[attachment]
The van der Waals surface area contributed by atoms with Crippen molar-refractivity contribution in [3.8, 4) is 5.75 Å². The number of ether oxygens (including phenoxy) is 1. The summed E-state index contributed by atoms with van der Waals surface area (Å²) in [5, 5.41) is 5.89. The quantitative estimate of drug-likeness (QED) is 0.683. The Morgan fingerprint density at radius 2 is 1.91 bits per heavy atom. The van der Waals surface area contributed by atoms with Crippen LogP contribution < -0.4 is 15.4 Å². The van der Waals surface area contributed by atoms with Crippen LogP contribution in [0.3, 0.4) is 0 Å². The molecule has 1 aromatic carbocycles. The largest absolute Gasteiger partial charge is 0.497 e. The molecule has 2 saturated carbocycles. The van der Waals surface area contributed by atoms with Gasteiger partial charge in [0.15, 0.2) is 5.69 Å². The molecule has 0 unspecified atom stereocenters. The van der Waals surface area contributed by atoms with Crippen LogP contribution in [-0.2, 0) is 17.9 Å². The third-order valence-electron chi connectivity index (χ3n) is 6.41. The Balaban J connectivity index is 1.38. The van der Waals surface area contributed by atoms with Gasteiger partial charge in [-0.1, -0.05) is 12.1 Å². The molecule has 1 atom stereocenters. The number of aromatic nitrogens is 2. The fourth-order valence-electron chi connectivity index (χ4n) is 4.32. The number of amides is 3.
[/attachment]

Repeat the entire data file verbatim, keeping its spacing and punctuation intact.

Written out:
The van der Waals surface area contributed by atoms with Crippen molar-refractivity contribution in [3.8, 4) is 5.75 Å². The number of ether oxygens (including phenoxy) is 1. The summed E-state index contributed by atoms with van der Waals surface area (Å²) in [5, 5.41) is 5.89. The quantitative estimate of drug-likeness (QED) is 0.683. The Morgan fingerprint density at radius 2 is 1.91 bits per heavy atom. The van der Waals surface area contributed by atoms with Crippen LogP contribution < -0.4 is 15.4 Å². The van der Waals surface area contributed by atoms with Crippen LogP contribution in [0.3, 0.4) is 0 Å². The molecule has 1 aromatic carbocycles. The largest absolute Gasteiger partial charge is 0.497 e. The molecule has 2 saturated carbocycles. The van der Waals surface area contributed by atoms with Gasteiger partial charge in [0.15, 0.2) is 5.69 Å². The molecule has 0 unspecified atom stereocenters. The van der Waals surface area contributed by atoms with Crippen LogP contribution in [-0.2, 0) is 17.9 Å². The third-order valence-electron chi connectivity index (χ3n) is 6.41. The Balaban J connectivity index is 1.38. The van der Waals surface area contributed by atoms with Gasteiger partial charge in [-0.1, -0.05) is 12.1 Å². The molecule has 1 atom stereocenters. The number of aromatic nitrogens is 2. The fourth-order valence-electron chi connectivity index (χ4n) is 4.32. The number of amides is 3.